I think it might be an early spring or we might have spring, Indian winter (you know, like Indian summer only cold) and then spring again. So, I’m starting now, knowing that the low tunnel will bring spring to that particular piece of ground several weeks earlier.
It’s that time of year when people are thinking about getting healthy and saving money and asking if those two desires are mutually exclusive. Two years ago I wrote a series of posts about the affordability of organic food. Do you feel like food prices have increased…
Stories abound about how prolific zucchini can be in the summer garden. Last year was a good zucchini year for me as I got 240 pounds out of 6 plants. Most years, though it is a three way competition between me, the squash bugs and the squash vine borer to see if I can get any zucchini before they get the plants. Squash bugs and vine borers will attack all kinds of squash and pumpkins. They look like this:
and they lay a cluster of copper colored eggs on leaves (usually the underside) or stems of squash plants.
Removing these eggs will go a long way in reducing the squash bugs in your garden. I used to cut them out but I have found a better way thanks to friends in a gardening facebook group. Duct Tape! Yes, you can add one more use to the endless list of uses for duct tape. You just lay a piece of tape on top of the eggs.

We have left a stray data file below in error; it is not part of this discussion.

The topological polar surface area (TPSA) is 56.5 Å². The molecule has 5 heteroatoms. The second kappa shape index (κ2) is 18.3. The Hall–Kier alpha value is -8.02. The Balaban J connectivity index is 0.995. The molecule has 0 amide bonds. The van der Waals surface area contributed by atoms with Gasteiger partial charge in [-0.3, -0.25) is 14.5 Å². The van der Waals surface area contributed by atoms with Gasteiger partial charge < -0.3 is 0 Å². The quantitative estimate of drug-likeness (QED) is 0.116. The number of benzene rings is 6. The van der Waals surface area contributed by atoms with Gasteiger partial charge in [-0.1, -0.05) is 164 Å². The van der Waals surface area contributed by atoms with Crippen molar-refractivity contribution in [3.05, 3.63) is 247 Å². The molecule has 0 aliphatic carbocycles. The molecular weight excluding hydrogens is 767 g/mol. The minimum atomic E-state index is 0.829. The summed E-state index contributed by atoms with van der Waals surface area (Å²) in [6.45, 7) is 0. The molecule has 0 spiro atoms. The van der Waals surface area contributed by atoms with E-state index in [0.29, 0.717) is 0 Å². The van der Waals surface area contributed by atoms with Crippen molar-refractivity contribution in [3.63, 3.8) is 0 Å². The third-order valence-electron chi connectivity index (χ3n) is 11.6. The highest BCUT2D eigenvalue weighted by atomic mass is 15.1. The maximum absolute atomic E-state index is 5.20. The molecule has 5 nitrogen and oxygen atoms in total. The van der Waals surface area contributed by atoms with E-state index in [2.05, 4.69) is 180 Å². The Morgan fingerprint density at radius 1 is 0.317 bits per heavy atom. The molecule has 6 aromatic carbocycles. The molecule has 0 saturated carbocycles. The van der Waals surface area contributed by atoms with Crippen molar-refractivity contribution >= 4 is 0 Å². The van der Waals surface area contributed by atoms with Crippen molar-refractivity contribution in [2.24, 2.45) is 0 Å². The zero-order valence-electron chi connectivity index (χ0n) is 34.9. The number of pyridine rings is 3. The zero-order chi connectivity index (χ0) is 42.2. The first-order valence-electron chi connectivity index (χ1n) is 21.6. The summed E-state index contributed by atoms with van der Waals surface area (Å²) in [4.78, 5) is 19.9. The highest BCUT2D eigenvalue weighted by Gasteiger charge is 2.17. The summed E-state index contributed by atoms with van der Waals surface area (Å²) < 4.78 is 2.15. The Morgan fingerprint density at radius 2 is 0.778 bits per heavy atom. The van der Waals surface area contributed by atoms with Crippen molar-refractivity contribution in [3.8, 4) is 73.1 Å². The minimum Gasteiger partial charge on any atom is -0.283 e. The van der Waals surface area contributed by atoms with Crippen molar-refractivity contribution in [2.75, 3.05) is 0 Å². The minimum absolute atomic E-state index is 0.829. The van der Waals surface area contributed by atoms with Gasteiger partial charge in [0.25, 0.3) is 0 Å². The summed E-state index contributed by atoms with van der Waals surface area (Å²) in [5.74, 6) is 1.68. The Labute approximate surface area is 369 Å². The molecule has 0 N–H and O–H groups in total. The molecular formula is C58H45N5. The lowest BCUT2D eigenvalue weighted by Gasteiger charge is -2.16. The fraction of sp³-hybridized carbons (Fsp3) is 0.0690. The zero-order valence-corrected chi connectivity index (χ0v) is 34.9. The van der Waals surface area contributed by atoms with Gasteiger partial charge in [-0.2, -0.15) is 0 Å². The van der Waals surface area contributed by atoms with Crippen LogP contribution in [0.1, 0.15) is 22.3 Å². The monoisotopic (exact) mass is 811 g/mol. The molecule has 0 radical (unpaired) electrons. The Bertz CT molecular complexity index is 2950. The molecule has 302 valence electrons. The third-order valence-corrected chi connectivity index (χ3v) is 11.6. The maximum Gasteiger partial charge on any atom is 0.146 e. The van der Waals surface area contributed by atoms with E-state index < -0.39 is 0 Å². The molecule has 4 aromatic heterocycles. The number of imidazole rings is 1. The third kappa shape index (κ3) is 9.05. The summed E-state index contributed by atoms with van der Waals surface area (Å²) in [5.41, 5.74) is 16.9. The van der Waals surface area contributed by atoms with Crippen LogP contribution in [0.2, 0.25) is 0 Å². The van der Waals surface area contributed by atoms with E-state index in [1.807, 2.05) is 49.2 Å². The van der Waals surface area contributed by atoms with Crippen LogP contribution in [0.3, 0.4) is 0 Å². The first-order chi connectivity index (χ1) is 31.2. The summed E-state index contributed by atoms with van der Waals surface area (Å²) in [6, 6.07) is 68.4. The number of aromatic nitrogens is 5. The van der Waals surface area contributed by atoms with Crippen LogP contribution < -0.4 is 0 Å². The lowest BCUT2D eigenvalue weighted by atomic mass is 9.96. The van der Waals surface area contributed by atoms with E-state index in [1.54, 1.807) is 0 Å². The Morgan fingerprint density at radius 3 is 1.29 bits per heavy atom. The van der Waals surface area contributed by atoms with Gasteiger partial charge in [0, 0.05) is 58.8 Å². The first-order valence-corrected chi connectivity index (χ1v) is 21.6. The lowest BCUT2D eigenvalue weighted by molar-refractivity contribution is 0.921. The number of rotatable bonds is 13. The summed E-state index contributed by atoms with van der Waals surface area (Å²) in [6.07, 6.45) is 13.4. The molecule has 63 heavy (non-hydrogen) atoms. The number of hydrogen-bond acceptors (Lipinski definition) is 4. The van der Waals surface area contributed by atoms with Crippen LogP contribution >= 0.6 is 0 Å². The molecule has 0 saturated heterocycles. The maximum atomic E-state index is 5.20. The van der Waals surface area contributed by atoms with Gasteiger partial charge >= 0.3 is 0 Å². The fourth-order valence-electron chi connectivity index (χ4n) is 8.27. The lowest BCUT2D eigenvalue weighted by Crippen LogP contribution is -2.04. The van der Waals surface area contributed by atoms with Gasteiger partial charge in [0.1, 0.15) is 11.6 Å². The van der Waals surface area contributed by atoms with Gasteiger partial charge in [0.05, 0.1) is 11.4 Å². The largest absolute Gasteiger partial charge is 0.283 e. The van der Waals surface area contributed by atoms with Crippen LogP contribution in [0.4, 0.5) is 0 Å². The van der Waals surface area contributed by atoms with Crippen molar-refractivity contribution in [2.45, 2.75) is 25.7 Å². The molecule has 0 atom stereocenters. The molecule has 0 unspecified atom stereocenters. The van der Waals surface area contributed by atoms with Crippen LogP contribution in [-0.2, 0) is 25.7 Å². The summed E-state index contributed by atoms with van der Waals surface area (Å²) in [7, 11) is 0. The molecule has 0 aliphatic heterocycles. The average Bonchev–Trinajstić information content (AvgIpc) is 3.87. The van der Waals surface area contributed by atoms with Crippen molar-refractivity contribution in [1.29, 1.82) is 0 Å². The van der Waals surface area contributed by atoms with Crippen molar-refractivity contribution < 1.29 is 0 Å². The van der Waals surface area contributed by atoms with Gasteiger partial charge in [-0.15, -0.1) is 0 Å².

You may have to press down a bit over the spot with the eggs. Peal back the duct tape and the eggs will be removed with little or no damage to the plant. Repeat if necessary.
I have also found that the duct tape is great for catching almost any unwanted bug I come across in the garden, even the baby squash bug beasties after they hatch. You will need to check almost daily, although it takes about 10 days for the eggs to hatch. This site has some great photos of the newly hatched nymphs and additional tips on controlling them.
I really like having a chemical free way to reduce the squash bug population in my garden. From now on duct tape is part of my garden tool bag.
If you haven’t heard about bone broth yet, you probably will soon. It is one of those very old nutritional ideas that is enjoying fresh attention. The terms broth and stock are often used interchangeably and you can find different definitions depending on where you…